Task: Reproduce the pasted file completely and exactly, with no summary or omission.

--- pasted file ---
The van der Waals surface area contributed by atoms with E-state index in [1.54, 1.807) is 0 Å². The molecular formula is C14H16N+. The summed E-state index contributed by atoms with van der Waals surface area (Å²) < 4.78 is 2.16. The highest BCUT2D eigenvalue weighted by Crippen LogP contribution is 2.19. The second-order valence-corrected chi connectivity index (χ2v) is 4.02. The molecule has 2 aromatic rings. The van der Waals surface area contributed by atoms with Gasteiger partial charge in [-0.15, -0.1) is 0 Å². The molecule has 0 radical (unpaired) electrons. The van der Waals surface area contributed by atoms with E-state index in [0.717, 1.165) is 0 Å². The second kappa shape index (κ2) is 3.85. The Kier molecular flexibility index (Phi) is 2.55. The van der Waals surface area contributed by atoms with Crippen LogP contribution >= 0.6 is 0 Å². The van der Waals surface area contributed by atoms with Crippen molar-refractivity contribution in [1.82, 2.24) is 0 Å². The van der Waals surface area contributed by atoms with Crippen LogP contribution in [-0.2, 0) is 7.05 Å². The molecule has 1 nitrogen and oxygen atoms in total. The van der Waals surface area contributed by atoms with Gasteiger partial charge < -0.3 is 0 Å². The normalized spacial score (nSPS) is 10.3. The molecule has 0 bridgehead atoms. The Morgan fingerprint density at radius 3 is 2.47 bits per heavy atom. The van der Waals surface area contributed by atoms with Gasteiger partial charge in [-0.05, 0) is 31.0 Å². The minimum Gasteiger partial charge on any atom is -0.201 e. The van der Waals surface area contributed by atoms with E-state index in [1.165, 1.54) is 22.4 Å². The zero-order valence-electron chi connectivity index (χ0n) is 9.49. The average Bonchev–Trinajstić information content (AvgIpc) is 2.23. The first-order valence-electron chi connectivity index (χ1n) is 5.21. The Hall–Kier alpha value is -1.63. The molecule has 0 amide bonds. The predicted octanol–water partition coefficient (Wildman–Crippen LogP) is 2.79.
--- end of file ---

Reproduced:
The van der Waals surface area contributed by atoms with E-state index in [1.54, 1.807) is 0 Å². The molecular formula is C14H16N+. The summed E-state index contributed by atoms with van der Waals surface area (Å²) < 4.78 is 2.16. The highest BCUT2D eigenvalue weighted by Crippen LogP contribution is 2.19. The second-order valence-corrected chi connectivity index (χ2v) is 4.02. The molecule has 2 aromatic rings. The van der Waals surface area contributed by atoms with Gasteiger partial charge in [-0.15, -0.1) is 0 Å². The molecule has 0 radical (unpaired) electrons. The van der Waals surface area contributed by atoms with E-state index in [0.717, 1.165) is 0 Å². The second kappa shape index (κ2) is 3.85. The Kier molecular flexibility index (Phi) is 2.55. The van der Waals surface area contributed by atoms with Crippen LogP contribution >= 0.6 is 0 Å². The van der Waals surface area contributed by atoms with Crippen molar-refractivity contribution in [1.82, 2.24) is 0 Å². The van der Waals surface area contributed by atoms with Crippen LogP contribution in [-0.2, 0) is 7.05 Å². The molecule has 1 nitrogen and oxygen atoms in total. The van der Waals surface area contributed by atoms with Gasteiger partial charge < -0.3 is 0 Å². The normalized spacial score (nSPS) is 10.3. The molecule has 0 bridgehead atoms. The Morgan fingerprint density at radius 3 is 2.47 bits per heavy atom. The van der Waals surface area contributed by atoms with Gasteiger partial charge in [-0.05, 0) is 31.0 Å². The minimum Gasteiger partial charge on any atom is -0.201 e. The van der Waals surface area contributed by atoms with E-state index in [1.165, 1.54) is 22.4 Å². The zero-order valence-electron chi connectivity index (χ0n) is 9.49. The average Bonchev–Trinajstić information content (AvgIpc) is 2.23. The first-order valence-electron chi connectivity index (χ1n) is 5.21. The Hall–Kier alpha value is -1.63. The molecule has 0 amide bonds. The predicted octanol–water partition coefficient (Wildman–Crippen LogP) is 2.79.